Constructivists often used an amalgamation of art, form and design to advance concrete socio-political goals, a phenomenon that came to be known as “agitprop” – a combination of the words “agitation” and “propaganda”.   

The decline of Constructivism Art:   

The Constructivists movement played an extremely crucial role in promoting the Communist Revolution and put forth its global aims. Constructivism art was taken up by other countries too, especially those who had battles of their own. This includes Germany, Latin America, etc. However, the Constructivism art movement as a historical movement wrapped up by the 1930s when the avant-garde activity began to be seen as undesirable and distasteful by the Communist regime, but its influence could be felt throughout the 20th century.   

Artist like Lygia Clark kept neo-constructivism alive through the 1950s and ’60s. Its ripple effects on art can continue to be seen in be seen not only in 20th-century movements like Brazilian neo- constructivism but also in Minimalism. Constructivism art borrowed ideas from other art movements like cubism, suprematism, etc. however at heart it was an entirely new method of making objects.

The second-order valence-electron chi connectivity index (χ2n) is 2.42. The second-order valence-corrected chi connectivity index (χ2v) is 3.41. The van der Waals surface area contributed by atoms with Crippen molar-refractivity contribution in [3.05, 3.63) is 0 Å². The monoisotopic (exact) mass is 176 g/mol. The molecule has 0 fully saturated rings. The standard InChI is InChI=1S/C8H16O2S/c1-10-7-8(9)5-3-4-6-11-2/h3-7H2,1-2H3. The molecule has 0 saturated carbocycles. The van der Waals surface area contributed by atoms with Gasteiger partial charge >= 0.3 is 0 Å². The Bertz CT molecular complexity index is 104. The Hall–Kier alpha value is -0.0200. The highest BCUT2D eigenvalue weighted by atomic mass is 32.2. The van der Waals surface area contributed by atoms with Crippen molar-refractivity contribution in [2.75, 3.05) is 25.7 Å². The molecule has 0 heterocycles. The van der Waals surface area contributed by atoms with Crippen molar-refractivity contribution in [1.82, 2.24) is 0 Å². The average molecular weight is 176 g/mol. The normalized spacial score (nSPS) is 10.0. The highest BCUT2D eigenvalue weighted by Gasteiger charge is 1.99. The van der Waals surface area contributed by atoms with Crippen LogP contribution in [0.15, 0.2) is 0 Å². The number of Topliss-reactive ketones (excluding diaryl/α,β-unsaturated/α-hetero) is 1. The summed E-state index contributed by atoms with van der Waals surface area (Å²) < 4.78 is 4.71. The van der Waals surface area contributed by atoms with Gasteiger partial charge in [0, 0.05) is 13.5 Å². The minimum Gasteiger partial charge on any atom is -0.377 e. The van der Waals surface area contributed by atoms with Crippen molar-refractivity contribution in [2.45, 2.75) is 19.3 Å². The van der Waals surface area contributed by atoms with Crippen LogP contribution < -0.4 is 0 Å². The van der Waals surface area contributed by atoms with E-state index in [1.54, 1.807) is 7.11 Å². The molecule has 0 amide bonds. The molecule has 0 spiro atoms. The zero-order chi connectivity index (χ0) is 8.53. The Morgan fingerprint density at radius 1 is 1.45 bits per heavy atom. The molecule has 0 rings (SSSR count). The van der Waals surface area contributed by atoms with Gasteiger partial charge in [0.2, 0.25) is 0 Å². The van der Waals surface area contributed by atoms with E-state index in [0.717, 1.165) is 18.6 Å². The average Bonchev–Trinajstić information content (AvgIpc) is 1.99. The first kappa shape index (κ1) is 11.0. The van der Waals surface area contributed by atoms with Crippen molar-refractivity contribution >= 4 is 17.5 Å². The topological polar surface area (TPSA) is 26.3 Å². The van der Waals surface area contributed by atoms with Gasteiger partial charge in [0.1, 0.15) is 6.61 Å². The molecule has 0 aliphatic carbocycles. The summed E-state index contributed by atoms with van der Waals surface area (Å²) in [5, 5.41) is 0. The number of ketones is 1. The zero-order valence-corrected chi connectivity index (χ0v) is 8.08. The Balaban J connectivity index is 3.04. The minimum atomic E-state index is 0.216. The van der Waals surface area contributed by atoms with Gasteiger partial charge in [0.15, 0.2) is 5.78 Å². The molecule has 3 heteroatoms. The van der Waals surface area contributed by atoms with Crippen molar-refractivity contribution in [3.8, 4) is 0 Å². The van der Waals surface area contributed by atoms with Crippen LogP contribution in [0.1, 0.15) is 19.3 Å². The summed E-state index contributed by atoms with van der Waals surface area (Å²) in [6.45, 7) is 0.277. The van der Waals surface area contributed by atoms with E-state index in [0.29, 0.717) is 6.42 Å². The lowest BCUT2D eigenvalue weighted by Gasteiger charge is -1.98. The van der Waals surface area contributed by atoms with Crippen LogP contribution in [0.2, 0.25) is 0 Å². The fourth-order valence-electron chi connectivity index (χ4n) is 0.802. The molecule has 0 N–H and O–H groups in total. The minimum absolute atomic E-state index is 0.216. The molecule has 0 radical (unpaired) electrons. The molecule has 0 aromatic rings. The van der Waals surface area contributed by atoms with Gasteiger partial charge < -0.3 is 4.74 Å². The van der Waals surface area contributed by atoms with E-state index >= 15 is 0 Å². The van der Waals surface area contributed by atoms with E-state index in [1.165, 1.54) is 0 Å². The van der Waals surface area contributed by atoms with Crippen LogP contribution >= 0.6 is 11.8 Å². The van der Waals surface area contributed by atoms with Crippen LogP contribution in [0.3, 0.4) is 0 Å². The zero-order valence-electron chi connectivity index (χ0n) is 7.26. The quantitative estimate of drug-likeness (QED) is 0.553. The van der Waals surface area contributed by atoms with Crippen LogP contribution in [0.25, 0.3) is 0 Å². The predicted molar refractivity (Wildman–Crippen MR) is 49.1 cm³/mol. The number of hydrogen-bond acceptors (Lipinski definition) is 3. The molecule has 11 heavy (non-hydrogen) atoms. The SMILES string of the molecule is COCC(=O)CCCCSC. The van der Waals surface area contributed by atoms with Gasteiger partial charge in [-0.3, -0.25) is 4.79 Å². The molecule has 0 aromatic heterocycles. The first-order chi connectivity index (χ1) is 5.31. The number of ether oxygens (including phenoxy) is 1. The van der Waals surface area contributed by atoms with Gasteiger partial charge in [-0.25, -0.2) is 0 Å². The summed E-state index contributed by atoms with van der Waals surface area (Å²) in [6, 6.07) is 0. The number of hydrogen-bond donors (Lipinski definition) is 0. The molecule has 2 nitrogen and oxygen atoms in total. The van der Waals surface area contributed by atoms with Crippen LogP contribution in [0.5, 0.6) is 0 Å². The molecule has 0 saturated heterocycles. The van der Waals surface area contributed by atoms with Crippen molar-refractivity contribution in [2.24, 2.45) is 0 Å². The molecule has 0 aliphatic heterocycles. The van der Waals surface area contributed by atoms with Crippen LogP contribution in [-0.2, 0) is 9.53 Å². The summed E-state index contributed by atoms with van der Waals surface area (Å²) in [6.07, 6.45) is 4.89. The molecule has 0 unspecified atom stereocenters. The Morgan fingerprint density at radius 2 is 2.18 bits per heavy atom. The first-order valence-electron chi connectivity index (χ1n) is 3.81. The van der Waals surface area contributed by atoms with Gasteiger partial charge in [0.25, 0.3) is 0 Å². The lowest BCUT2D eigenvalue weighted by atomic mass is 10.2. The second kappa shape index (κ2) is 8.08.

It sought to let go of the traditional artistic concerns with composition and replaced it with the sense of “construction”. It called for the careful and technical analysis of modern materials, as a result of which it was hoped that this would eventually yield ideas that could be used during mass production, thus serving ends of modern communist society.   

In the end, the movement floundered in trying to make the transition from art studio to the factory. This led to various debates that insisted on the value of abstract and analytical work versus the value of art per se. These debates had a major impact on spreading constructivism across Europe. Eventually, constructivism art pushed for another short-lived period of art known as Productivism, in which artists worked in the industry.  

Russian Constructivism declined by the mid-’20s, partly since it was a victim of the Bolshevik regime’s hostility towards the new and avant-garde art. However, it continued to be an inspiration to the artists of the West and grew into a movement called International Constructivism, which did very well, and whose legacy endured up till the ’50s.